Core 1:Changing Population - Coggle Diagram
Core 1:Changing Population
Population and economic development patterns
Population: It is the total number of people living in a given area at a given time.
Population distribution: It refers to the spread of a population in a given area. It could be sparsely, moderately or densely distributed.
Population density: It is the average number of people living in a given area per squared kilometers.
The general pattern shows that population distribution is not uniform across the planet. Generally, most settlements are located along the coastal areas.
Dense to moderately populated areas include:
South – East Asia (India, China, Indonesia, Japan etc.) which accounts for about a third of the world’s total population
Western and parts of Central Europe (Spain, Portugal, UK, Germany)
West and Eastern Africa, including Southern Africa
Coastal parts of South America and Southern areas of N. America
Sparsely populated areas include
North America(Canada, including Greenland, which part of Europe)
The forest and mountainous areas of South America (Amazon forest)
North and Central Africa (due to the Sahara and the Congo forest)
Northern Asia (Eastern Russia, Northern China etc)
Northern Australia (mostly desert)
Physical and human factors that affecting population distribution
soils and vegetation
Transport and Communication
Reasons for such rapid increase in the number of megacities include
Economic growth, as a result of industrialization leading to an increase in demand for labor in mines and manufacturing sectors.
Natural increase due to the youthful nature of urban population resulting in high birth rates
Rural Urban Migration, especially in LEDCs
Changing population and places
STAGE 1– High Stationary or Pre-Industrial
Birth Rate High
Death Rate High
Natural Increase Low
Fertility Rate High
Life expectancy is low
Infant Mortality Rate High
Examples: Various isolated communities in the least developed regions of Africa; war-torn regions (eg Afghanistan, Sudan, Angola); political hotspots (eg North Korea)
Reasons for High Birthrate:
Little or no family planning
Parents have many children because of high infant mortality
Many children are needed to work the farm(cheap source of labor)
Children are a sign of virility
Some religious beliefs and cultural traditions encourage large families
Lack of education, meaning many girls do not go to school, thereby getting married at an early age. This leads to high fertility rate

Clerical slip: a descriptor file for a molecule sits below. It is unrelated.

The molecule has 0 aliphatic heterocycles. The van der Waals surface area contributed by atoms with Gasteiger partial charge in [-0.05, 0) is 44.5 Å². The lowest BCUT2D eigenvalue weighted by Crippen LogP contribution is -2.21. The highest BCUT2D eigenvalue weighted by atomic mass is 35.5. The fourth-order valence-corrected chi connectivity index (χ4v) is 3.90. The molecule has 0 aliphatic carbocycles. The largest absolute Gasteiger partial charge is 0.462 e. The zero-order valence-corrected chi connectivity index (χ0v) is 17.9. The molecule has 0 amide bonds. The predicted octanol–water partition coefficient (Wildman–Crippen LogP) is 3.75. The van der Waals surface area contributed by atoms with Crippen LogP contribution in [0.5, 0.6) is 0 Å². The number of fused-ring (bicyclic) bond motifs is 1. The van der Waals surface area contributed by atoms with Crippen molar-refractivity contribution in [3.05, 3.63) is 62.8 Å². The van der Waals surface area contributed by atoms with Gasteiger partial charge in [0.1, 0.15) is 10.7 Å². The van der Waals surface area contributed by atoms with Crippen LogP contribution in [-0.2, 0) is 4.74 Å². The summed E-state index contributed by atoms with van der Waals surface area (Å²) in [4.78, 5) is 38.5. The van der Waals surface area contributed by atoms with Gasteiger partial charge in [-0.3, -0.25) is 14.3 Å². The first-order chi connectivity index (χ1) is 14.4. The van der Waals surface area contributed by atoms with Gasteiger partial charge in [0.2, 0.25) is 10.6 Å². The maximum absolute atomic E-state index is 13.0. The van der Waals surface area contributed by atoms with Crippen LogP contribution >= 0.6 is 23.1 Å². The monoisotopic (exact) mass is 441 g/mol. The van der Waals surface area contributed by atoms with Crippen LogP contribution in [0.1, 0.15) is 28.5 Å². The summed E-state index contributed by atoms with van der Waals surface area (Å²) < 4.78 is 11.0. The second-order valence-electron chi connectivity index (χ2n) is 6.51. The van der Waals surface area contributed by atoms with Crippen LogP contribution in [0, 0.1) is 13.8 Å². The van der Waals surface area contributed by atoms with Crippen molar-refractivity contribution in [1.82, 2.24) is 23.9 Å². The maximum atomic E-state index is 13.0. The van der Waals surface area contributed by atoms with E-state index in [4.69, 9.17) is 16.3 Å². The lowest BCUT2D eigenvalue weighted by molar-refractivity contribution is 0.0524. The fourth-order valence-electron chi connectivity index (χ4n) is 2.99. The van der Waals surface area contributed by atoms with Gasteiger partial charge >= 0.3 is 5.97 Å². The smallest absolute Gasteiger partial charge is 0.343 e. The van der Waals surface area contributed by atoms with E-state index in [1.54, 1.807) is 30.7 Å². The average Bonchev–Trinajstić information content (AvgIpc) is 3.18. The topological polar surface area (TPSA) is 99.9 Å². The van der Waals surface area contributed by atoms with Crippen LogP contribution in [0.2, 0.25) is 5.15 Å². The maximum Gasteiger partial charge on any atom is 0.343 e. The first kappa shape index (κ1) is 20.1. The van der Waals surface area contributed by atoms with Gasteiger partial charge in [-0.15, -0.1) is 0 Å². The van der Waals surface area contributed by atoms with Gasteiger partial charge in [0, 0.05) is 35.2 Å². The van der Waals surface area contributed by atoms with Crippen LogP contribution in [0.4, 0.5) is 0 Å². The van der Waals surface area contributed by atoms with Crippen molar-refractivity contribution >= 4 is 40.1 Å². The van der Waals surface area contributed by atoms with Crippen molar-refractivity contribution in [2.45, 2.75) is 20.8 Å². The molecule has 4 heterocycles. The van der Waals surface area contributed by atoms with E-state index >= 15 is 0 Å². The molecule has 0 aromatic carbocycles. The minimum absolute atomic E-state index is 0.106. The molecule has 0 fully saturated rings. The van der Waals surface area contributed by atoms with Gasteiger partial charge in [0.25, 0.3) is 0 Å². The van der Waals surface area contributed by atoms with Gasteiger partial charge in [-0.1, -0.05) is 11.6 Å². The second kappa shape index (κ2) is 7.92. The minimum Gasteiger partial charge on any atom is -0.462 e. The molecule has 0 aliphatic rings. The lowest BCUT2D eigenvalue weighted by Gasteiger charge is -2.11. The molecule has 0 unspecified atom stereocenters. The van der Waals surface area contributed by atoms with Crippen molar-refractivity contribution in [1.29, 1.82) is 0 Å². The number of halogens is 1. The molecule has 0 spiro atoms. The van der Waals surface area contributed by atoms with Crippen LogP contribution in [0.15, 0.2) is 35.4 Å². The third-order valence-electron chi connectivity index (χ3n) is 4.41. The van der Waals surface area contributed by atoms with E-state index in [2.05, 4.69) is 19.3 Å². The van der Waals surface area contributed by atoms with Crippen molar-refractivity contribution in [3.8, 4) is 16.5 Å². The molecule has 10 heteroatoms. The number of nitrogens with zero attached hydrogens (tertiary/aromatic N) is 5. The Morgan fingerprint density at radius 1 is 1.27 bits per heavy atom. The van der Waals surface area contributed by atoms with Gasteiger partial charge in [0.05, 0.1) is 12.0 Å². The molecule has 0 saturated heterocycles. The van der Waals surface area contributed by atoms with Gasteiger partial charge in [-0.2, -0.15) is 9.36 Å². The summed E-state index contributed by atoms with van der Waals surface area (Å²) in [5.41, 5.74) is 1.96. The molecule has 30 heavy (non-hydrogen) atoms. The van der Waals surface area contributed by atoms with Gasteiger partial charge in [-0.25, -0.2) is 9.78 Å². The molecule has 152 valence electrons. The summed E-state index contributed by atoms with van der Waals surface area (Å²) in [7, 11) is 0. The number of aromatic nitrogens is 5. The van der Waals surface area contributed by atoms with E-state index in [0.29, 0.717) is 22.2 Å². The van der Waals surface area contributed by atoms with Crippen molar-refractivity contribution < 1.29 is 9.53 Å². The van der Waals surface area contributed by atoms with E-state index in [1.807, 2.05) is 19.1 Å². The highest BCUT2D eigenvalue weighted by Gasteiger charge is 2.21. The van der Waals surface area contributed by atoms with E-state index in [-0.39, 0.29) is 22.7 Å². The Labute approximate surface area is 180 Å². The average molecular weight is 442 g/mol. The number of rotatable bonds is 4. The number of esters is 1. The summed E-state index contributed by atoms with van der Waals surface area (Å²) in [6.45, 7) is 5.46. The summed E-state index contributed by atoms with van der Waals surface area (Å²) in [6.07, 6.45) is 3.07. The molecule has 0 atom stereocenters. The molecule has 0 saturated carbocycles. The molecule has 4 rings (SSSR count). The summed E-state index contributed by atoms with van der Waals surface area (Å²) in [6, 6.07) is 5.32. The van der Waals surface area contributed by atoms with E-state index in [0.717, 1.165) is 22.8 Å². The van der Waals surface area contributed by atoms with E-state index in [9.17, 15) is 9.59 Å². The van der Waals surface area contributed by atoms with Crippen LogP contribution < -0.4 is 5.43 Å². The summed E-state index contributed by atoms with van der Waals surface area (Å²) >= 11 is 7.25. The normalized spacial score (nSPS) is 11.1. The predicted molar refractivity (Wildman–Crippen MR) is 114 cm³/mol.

Women not having a say in the number of children they can have
Lack of material ambition – women therefore see many children as a source of ‘wealth’.
Reasons for High Death rate:
Disease and plague (e.g. bubonic, cholera, kwashiorkor)
Famine , uncertain food supplies, and poor diet
Poor hygiene/sanitation, no piped clean water or sewage disposal
Poor housing, thereby exposing children to mosquitoes and subsequently malaria
Poor access to medical health care, including medical personnel in both urban and rural areas
Poor transport network, meaning doctors/nurses are not able to reach rural areas to treat basic diseases such as malaria, cholera and other infant killer diseases
STAGE 2– Early Expanding or Early Industrial
falling death rates
Natural Increase is rising steadily
Fertility Rate High
Infant Mortality Rate High
Life expectancy is rising steadily
Example : Sub-Saharan Africa
Other Characteristics: Characterizes post-industrial societies.
Most of the population is rural, but urbanization is increasing rapidly. Dependency load begins to increase rapidly as the young cohort (%<15 yrs old) begins to dominate the proportion of the population.
Reasons for falling death rates
improved medical care e.g. vaccinations , hospitals, doctors, new drugs, and scientific inventions
Improved sanitation and water supply
Improvements in food production in terms of quality and quantity
Improved transport to move food and doctors
STAGE 3– Late Expanding or Late Industrial
falling birth rate
Life expectancy is high and rising
low death rate
total population growing, but slowly
Examples: India and Brazil
Reasons for falling birth rates
Family Planning utilized; contraceptives, abortions, sterilization, and other government incentives adopted
A lower infant mortality rates means less pressure to have children in the hope that if some die some would survive
Increased mechanization and industrialization means less need for labour
Increased desire for material possessions and less desire for large families, due to high cost of raising children
Emancipation of women, meaning women have a say in the number of children they want to have in a marriage, they can decide at what age and to whom they want to marry etc.
Education of women, hence they spend marry years in school and know the consequences of having unwanted children.
Government policies to reduce birth rate. eg. China’s One-Child Policy.
STAGE 4– Low Stationary or Low Fluctuating
birth rate is low
death rate has fallen
total population is high and stationary
life expectancy is very high
Example: United States and Canada
It is an increase in population due to increase birth rate over death rate.
Natural Increase=Birth rate – death rate